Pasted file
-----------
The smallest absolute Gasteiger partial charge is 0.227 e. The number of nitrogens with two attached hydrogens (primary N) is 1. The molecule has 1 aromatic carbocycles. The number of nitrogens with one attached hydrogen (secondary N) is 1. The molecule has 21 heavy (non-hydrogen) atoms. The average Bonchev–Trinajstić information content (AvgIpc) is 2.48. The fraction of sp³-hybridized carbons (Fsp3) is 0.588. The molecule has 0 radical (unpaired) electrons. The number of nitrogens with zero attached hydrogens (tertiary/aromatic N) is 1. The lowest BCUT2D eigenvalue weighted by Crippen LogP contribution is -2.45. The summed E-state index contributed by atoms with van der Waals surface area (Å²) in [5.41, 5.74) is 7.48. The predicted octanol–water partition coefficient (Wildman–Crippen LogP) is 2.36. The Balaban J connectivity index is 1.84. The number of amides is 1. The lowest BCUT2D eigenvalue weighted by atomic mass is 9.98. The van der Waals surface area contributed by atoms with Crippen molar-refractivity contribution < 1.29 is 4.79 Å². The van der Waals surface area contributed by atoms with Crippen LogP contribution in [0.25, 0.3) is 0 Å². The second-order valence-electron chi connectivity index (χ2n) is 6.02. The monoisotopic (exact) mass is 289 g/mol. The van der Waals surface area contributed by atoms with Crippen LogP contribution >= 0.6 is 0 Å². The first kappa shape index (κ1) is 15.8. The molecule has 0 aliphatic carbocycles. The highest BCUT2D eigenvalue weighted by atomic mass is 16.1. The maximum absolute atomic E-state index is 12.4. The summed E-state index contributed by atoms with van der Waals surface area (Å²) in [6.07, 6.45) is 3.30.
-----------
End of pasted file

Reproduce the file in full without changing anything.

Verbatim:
The smallest absolute Gasteiger partial charge is 0.227 e. The number of nitrogens with two attached hydrogens (primary N) is 1. The molecule has 1 aromatic carbocycles. The number of nitrogens with one attached hydrogen (secondary N) is 1. The molecule has 21 heavy (non-hydrogen) atoms. The average Bonchev–Trinajstić information content (AvgIpc) is 2.48. The fraction of sp³-hybridized carbons (Fsp3) is 0.588. The molecule has 0 radical (unpaired) electrons. The number of nitrogens with zero attached hydrogens (tertiary/aromatic N) is 1. The lowest BCUT2D eigenvalue weighted by Crippen LogP contribution is -2.45. The summed E-state index contributed by atoms with van der Waals surface area (Å²) in [5.41, 5.74) is 7.48. The predicted octanol–water partition coefficient (Wildman–Crippen LogP) is 2.36. The Balaban J connectivity index is 1.84. The number of amides is 1. The lowest BCUT2D eigenvalue weighted by atomic mass is 9.98. The van der Waals surface area contributed by atoms with Crippen molar-refractivity contribution < 1.29 is 4.79 Å². The van der Waals surface area contributed by atoms with Crippen LogP contribution in [0.25, 0.3) is 0 Å². The second-order valence-electron chi connectivity index (χ2n) is 6.02. The monoisotopic (exact) mass is 289 g/mol. The van der Waals surface area contributed by atoms with Crippen LogP contribution >= 0.6 is 0 Å². The first kappa shape index (κ1) is 15.8. The molecule has 0 aliphatic carbocycles. The highest BCUT2D eigenvalue weighted by atomic mass is 16.1. The maximum absolute atomic E-state index is 12.4. The summed E-state index contributed by atoms with van der Waals surface area (Å²) in [6.07, 6.45) is 3.30.